Listening squawks

A listening squawk enables an air traffic controller to alert a pilot if their aircraft looks likely to infringe – but only if they are sharing the same radio frequency.

By selecting the listening squawk, you are indicating to the Air Traffic Control (ATC) unit that you are listening on its frequency and are contactable.

Check which listening squawks and their corresponding ATC radio frequencies you will need before you take your next flight.

  • Tune in to the radar controller’s radio frequency BEFORE selecting a listening squawk (otherwise you won’t be listening)
  • Turn on your transponder and select the listening squawk, using ALT (Mode C) if you have it
  • Tune in to the radio frequency without transmitting
  • Listen out for your callsign or position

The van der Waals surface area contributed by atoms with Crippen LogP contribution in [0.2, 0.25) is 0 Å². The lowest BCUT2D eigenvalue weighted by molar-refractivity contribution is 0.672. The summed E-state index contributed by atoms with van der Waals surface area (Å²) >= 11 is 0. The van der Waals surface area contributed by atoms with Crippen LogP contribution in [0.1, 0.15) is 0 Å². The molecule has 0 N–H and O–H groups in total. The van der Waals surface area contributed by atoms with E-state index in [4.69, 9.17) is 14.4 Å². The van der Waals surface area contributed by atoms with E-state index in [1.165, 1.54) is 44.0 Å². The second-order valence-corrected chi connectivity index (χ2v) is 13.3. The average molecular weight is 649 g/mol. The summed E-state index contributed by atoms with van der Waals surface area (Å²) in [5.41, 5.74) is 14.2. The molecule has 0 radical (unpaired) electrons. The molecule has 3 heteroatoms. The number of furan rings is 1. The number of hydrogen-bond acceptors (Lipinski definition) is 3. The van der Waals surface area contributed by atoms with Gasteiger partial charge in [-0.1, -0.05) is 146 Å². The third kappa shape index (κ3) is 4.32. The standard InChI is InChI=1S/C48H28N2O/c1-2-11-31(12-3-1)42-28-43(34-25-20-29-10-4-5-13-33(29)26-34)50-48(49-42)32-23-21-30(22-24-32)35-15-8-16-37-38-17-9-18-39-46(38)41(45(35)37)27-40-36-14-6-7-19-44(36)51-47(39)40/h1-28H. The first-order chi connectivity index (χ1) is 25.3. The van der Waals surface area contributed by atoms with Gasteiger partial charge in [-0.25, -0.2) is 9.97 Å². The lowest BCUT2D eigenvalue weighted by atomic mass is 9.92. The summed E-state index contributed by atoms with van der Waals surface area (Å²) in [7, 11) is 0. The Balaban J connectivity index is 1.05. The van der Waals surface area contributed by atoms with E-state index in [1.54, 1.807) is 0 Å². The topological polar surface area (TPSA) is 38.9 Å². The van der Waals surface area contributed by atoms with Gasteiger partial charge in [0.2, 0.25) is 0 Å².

Air traffic control will know that you are listening out and can call you on the frequency if you are getting too close to controlled airspace.

When you leave the area

  • Change the transponder code to 7000 (or your next required code), then
  • Retune your radio to the next required frequency.

Useful resources

Listening squawks and LARS

August 2018 A5 card is available to download here: SQUAWK and LARS A5 card

Pilots must refer to AIP supplements and associated NOTAMs before each flight.

 

Keep reading

Infringement updates

Multiple Luton infringements

Infringement avoidance

Learn more

Pre-flight planning

Learn more